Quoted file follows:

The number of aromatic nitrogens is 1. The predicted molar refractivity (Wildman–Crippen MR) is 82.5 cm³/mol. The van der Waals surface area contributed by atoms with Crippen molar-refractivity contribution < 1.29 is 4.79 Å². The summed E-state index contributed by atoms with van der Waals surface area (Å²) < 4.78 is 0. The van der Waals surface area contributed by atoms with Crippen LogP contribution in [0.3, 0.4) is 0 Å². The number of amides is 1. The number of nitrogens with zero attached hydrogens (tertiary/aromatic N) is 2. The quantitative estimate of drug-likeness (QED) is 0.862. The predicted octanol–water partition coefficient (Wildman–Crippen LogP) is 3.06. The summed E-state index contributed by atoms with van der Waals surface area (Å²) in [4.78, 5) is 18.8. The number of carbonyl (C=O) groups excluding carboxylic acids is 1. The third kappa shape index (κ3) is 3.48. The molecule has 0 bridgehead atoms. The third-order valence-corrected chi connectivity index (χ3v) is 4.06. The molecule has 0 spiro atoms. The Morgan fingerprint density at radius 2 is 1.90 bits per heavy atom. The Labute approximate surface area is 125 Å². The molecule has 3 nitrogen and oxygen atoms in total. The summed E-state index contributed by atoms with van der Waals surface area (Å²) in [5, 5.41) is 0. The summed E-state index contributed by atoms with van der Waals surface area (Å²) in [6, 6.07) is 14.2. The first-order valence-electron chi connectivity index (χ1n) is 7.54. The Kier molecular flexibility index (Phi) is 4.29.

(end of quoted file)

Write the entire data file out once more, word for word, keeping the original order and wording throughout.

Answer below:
The number of aromatic nitrogens is 1. The predicted molar refractivity (Wildman–Crippen MR) is 82.5 cm³/mol. The van der Waals surface area contributed by atoms with Crippen molar-refractivity contribution < 1.29 is 4.79 Å². The summed E-state index contributed by atoms with van der Waals surface area (Å²) < 4.78 is 0. The van der Waals surface area contributed by atoms with Crippen LogP contribution in [0.3, 0.4) is 0 Å². The number of amides is 1. The number of nitrogens with zero attached hydrogens (tertiary/aromatic N) is 2. The quantitative estimate of drug-likeness (QED) is 0.862. The predicted octanol–water partition coefficient (Wildman–Crippen LogP) is 3.06. The summed E-state index contributed by atoms with van der Waals surface area (Å²) in [4.78, 5) is 18.8. The number of carbonyl (C=O) groups excluding carboxylic acids is 1. The third kappa shape index (κ3) is 3.48. The molecule has 0 bridgehead atoms. The third-order valence-corrected chi connectivity index (χ3v) is 4.06. The molecule has 0 spiro atoms. The Morgan fingerprint density at radius 2 is 1.90 bits per heavy atom. The Labute approximate surface area is 125 Å². The molecule has 3 nitrogen and oxygen atoms in total. The summed E-state index contributed by atoms with van der Waals surface area (Å²) in [5, 5.41) is 0. The summed E-state index contributed by atoms with van der Waals surface area (Å²) in [6, 6.07) is 14.2. The first-order valence-electron chi connectivity index (χ1n) is 7.54. The Kier molecular flexibility index (Phi) is 4.29.